Tag Archives: Halloween

Why MTV’s ‘Scream’ did and didn’t work

Familiar, but not the same.

Familiar, but not the same…

Writer’s note: This was initially, accidentally published before completion. So if some of this looks familiar, well, it might be. Also, there are going to be some spoilers, so you were warned.

Two reasons to like the Scream series on MTV …

  1. MTV pays due tribute. The disfigured, outcast madman from years before, the person who is not among our new Scream-ers but at the center of its mystery, is killed at a lake, an homage to Friday the 13th. That’s probably the least subtle nod, and there are tips of the hat to Halloween and Saw, as well. Hell, at one point I was sure I saw an exterior shot that had to be the old Buffy Summers’ residence. But what I thought was both fairly daring and a great change that set the show apart from the movies is the new mask. That’s precisely the sort of change that usually drives genre fans bugshit. But the mask wasn’t just changed for the sake of change. The change is tied to the new story, and it’s still true to the movie mask. It was a small but key change, and shows some of the thought that went into this endeavor.
  2. The ending. The creative team had me fooled, no doubt. I was convinced it was the sheriff and his son behind the murder. Then the killer was revealed, and it appeared that there was only one, which would have been a change from the original. But as the very end showed, there was at least one person who had regular contact with the killer prior to the murder spree. We don’t know the depths of said person’s involvement, but it’s a peek at what we might expect next season. It was a nice move that saved a somewhat anti-climactic season finale.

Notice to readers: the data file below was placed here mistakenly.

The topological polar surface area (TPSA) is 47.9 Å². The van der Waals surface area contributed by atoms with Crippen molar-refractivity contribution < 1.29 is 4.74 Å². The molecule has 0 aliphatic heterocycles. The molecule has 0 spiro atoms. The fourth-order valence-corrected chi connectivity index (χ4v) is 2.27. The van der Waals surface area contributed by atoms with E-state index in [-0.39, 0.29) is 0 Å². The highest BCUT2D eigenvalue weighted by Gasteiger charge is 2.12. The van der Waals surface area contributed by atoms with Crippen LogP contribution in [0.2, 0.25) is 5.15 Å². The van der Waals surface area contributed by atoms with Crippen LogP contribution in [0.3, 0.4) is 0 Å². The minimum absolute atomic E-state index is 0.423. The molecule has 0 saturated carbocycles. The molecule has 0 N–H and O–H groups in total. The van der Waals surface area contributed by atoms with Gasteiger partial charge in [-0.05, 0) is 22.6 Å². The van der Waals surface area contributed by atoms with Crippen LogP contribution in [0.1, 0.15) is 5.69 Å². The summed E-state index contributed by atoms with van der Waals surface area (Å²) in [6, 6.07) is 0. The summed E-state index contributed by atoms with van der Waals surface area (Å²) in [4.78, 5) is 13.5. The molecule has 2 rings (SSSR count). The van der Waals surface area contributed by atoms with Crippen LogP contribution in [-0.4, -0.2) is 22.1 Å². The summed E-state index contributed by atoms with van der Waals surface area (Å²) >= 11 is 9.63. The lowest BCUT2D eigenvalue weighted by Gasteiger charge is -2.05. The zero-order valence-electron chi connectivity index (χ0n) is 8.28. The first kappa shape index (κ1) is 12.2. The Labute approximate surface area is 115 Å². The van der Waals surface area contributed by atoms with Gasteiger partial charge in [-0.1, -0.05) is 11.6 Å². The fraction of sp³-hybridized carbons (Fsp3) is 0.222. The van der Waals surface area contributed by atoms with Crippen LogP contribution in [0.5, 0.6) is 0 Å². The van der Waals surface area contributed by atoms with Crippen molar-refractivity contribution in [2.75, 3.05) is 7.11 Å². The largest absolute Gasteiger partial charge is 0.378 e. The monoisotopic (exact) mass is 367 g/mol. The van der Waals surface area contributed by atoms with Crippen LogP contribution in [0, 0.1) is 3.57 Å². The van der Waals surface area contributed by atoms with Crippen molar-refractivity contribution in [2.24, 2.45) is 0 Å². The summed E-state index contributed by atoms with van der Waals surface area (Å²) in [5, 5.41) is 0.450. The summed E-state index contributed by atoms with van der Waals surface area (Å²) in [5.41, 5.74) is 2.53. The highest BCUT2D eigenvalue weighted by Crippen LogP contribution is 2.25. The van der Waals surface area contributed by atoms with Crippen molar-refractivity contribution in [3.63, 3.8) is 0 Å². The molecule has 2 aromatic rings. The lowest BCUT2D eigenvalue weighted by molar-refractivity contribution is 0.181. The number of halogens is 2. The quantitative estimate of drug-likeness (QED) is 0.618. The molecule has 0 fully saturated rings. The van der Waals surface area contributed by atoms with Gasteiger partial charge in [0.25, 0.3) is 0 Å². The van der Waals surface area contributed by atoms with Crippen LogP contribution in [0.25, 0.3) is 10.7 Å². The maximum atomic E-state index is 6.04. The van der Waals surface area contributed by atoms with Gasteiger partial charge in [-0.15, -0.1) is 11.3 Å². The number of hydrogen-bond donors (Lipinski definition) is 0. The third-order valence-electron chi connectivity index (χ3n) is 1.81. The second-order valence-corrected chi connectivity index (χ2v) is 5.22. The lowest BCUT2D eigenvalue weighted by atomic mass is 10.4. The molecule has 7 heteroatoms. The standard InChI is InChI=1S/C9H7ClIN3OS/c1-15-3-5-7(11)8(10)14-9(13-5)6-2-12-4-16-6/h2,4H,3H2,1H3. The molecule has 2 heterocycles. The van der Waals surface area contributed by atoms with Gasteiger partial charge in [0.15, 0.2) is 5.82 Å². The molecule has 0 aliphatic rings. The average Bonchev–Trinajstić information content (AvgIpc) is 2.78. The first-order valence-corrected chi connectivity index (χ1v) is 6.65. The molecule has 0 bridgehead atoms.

Yes, the dialogue was bad, but it wasn't that bad. ... OK, it was pretty horrifying.

Yes, the dialogue was bad, but it wasn’t that bad. … OK, it was pretty horrifying.

Three reasons not to like the Scream reboot.

  1. The dialogue. It’s bad. It’s awful. It’s atrocious. It’s … so bad we might need a new word to describe it. Part of what made the original Scream movie so fresh was that, unlike the many horror flicks that it was parodying, the kids were fairly smart, aware and funny instead of just attractive, dim-witted meat for the slasher grinder. MTV’s Scream often acts like it uses some random, genre-based, dude-bro/basic-bitch phrase generator to come up with dialogue. Among the adults, it’s hyper-serious and too spot-on. When some truly terrible phrase exits the mouth of one of the actors, it’s hard to stay in the moment within the drama. Noah, the series horror-movie fan stand-in for Jamie Kennedy’s Randy, is forced to spew half-assed, poorly set-up monologues far too frequently. The overall dialogue is so bad, even my 13-year-old daughter mocked it with regularity. Something to work on for Season 2.